The discovery was based on data gathered in the CMS detector, which the University of Zurich was involved in developing. The new particle cannot be detected directly as it is too unstable to be registered by the detector. However, Xi_b^* breaks up in a known cascade of decay products. Ernest Aguiló, a postdoctoral student from Professor Amsler's group, identified traces of the respective decay products in the measurement data and was able to reconstruct the decay cascades starting from Xi_b^* decays.

The calculations are based on data from proton-proton collisions at an energy of seven Tera electron volts (TeV) collected by the CMS detector between April and November 2011. A total of 21 Xi_b^* baryon decays were discovered -- statistically sufficient to rule out a statistical fluctuation.

The discovery of the new particle confirms the theory of how quarks bind and therefore helps to understand the strong interaction, one of the four basic forces of physics which determines the structure of matter.

The University of Zurich is involved in the LHC at CERN with three research groups. Professor Amsler's and Professor Chiochia's groups are working on the CMS experiment; Professor Straumann's group is involved in the LHCb experiment.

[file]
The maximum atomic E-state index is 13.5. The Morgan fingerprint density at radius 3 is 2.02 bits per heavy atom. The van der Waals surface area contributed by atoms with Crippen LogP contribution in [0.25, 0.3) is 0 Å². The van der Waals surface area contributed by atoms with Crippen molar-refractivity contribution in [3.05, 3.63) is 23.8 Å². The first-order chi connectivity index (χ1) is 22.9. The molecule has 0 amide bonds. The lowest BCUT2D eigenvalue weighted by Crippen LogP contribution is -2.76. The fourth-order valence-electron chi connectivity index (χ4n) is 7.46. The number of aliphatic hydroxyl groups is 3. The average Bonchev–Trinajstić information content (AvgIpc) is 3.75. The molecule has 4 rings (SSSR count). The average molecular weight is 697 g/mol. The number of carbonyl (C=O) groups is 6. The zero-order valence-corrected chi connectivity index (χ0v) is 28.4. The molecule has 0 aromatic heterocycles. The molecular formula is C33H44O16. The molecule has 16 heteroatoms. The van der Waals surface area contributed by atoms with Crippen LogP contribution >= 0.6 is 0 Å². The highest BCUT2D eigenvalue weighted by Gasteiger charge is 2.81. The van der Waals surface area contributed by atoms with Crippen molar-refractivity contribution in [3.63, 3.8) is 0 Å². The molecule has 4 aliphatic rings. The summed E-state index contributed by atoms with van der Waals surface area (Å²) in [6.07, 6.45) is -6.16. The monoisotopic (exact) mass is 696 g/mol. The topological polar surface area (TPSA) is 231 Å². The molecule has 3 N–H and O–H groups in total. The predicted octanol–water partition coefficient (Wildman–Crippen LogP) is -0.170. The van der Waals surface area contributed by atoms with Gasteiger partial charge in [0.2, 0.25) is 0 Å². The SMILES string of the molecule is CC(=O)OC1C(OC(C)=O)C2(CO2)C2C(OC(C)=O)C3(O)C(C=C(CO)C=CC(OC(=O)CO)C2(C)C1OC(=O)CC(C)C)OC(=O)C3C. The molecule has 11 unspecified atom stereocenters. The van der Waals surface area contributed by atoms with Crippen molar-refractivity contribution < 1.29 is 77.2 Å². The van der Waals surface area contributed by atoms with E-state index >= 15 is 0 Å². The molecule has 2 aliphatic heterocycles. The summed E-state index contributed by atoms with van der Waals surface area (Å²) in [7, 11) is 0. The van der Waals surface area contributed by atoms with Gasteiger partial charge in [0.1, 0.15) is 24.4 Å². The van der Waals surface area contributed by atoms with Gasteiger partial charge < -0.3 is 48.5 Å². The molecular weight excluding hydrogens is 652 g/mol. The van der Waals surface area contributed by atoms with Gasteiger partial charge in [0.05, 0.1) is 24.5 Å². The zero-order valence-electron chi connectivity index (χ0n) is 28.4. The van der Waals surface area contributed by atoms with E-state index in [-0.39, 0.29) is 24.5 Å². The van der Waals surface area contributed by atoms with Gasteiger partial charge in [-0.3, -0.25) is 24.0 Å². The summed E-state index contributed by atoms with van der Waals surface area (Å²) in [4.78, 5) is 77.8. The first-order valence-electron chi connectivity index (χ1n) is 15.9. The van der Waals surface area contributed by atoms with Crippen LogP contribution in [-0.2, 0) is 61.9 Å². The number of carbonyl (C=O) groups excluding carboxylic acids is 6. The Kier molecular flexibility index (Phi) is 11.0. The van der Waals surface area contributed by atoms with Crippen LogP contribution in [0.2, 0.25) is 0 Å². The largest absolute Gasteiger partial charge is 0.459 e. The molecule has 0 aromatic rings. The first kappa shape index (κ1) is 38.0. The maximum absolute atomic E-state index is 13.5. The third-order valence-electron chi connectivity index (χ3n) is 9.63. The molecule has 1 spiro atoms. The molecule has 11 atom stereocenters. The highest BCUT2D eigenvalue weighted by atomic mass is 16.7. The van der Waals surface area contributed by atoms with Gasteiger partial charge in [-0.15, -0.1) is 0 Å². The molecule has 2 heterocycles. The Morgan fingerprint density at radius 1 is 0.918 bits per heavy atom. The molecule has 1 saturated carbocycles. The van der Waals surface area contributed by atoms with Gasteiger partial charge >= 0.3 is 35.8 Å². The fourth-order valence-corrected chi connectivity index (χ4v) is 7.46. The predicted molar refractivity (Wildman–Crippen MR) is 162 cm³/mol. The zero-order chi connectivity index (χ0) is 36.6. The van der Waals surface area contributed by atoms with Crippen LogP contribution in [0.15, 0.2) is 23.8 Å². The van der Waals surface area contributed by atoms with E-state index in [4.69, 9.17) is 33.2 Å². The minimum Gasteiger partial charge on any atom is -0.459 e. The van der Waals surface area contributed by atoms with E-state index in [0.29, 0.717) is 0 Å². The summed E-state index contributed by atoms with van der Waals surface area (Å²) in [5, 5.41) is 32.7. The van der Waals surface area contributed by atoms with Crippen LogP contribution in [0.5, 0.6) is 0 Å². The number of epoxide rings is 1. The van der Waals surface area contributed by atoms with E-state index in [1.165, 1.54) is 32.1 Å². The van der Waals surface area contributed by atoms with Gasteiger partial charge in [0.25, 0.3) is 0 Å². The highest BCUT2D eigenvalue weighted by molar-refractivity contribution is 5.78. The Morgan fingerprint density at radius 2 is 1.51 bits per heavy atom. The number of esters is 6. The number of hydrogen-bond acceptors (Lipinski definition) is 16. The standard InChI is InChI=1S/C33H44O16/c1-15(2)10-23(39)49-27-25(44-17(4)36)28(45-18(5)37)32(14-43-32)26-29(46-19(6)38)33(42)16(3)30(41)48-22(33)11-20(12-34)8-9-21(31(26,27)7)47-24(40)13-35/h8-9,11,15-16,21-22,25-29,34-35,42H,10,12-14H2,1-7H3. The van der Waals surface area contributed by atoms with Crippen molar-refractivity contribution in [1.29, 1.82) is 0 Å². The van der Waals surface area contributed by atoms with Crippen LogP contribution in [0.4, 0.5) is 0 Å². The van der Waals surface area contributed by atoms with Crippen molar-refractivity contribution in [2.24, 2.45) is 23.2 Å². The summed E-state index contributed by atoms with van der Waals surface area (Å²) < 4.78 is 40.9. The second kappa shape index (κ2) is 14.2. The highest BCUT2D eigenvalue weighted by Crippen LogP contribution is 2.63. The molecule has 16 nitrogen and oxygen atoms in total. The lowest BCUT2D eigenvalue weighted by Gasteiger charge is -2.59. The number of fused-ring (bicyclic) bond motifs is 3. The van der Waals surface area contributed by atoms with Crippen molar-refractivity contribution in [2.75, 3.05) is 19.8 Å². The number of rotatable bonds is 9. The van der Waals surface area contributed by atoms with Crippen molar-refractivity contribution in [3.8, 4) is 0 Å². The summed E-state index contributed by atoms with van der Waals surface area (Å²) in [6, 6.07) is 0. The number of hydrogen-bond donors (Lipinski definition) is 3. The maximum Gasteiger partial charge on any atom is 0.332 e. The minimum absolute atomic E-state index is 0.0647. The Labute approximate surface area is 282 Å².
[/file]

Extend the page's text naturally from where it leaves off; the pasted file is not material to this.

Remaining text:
CMS detector

The CMS detector is designed to measure the energy and momentum of photons, electrons, muons and other charged particles with a high degree of accuracy. Various measuring instruments are arranged in layers in the 12,500-ton detector, with which traces of the particles resulting from the collisions can be recorded. 179 institutions worldwide were involved in developing CMS. In Switzerland, these are the University of Zurich, ETH Zurich and the Paul Scherrer Institute.

http://www.sciencedaily.com/releases/20 ... 095621.htm
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PostSun Apr 29, 2012 2:14 am » by Iamthatiam


April 28, 2012---Extraterrestrial Life May Not be Based on DNA or RNA!